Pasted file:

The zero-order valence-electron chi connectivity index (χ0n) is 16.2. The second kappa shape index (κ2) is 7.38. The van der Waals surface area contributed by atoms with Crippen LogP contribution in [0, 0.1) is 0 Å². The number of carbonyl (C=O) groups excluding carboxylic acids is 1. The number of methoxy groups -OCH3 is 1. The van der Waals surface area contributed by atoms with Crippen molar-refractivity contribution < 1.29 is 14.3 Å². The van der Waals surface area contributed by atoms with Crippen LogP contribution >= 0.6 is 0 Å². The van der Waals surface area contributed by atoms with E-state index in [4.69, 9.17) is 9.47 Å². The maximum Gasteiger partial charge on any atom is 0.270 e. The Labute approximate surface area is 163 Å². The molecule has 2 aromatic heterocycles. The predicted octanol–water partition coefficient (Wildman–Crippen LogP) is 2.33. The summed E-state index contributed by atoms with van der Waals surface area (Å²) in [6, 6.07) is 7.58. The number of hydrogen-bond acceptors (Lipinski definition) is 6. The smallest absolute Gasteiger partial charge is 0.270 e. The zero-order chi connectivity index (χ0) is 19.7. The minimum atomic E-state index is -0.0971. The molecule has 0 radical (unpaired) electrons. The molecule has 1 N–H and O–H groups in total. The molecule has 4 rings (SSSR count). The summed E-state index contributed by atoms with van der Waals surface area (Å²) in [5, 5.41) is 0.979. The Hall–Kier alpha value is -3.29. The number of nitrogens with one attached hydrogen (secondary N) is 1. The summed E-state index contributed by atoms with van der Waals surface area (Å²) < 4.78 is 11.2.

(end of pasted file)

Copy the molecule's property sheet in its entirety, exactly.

The zero-order valence-electron chi connectivity index (χ0n) is 16.2. The second kappa shape index (κ2) is 7.38. The van der Waals surface area contributed by atoms with Crippen LogP contribution in [0, 0.1) is 0 Å². The number of carbonyl (C=O) groups excluding carboxylic acids is 1. The number of methoxy groups -OCH3 is 1. The van der Waals surface area contributed by atoms with Crippen molar-refractivity contribution < 1.29 is 14.3 Å². The van der Waals surface area contributed by atoms with Crippen LogP contribution >= 0.6 is 0 Å². The van der Waals surface area contributed by atoms with E-state index in [4.69, 9.17) is 9.47 Å². The maximum Gasteiger partial charge on any atom is 0.270 e. The Labute approximate surface area is 163 Å². The molecule has 2 aromatic heterocycles. The predicted octanol–water partition coefficient (Wildman–Crippen LogP) is 2.33. The summed E-state index contributed by atoms with van der Waals surface area (Å²) in [6, 6.07) is 7.58. The number of hydrogen-bond acceptors (Lipinski definition) is 6. The smallest absolute Gasteiger partial charge is 0.270 e. The zero-order chi connectivity index (χ0) is 19.7. The minimum atomic E-state index is -0.0971. The molecule has 0 radical (unpaired) electrons. The molecule has 1 N–H and O–H groups in total. The molecule has 4 rings (SSSR count). The summed E-state index contributed by atoms with van der Waals surface area (Å²) in [5, 5.41) is 0.979. The Hall–Kier alpha value is -3.29. The number of nitrogens with one attached hydrogen (secondary N) is 1. The summed E-state index contributed by atoms with van der Waals surface area (Å²) < 4.78 is 11.2.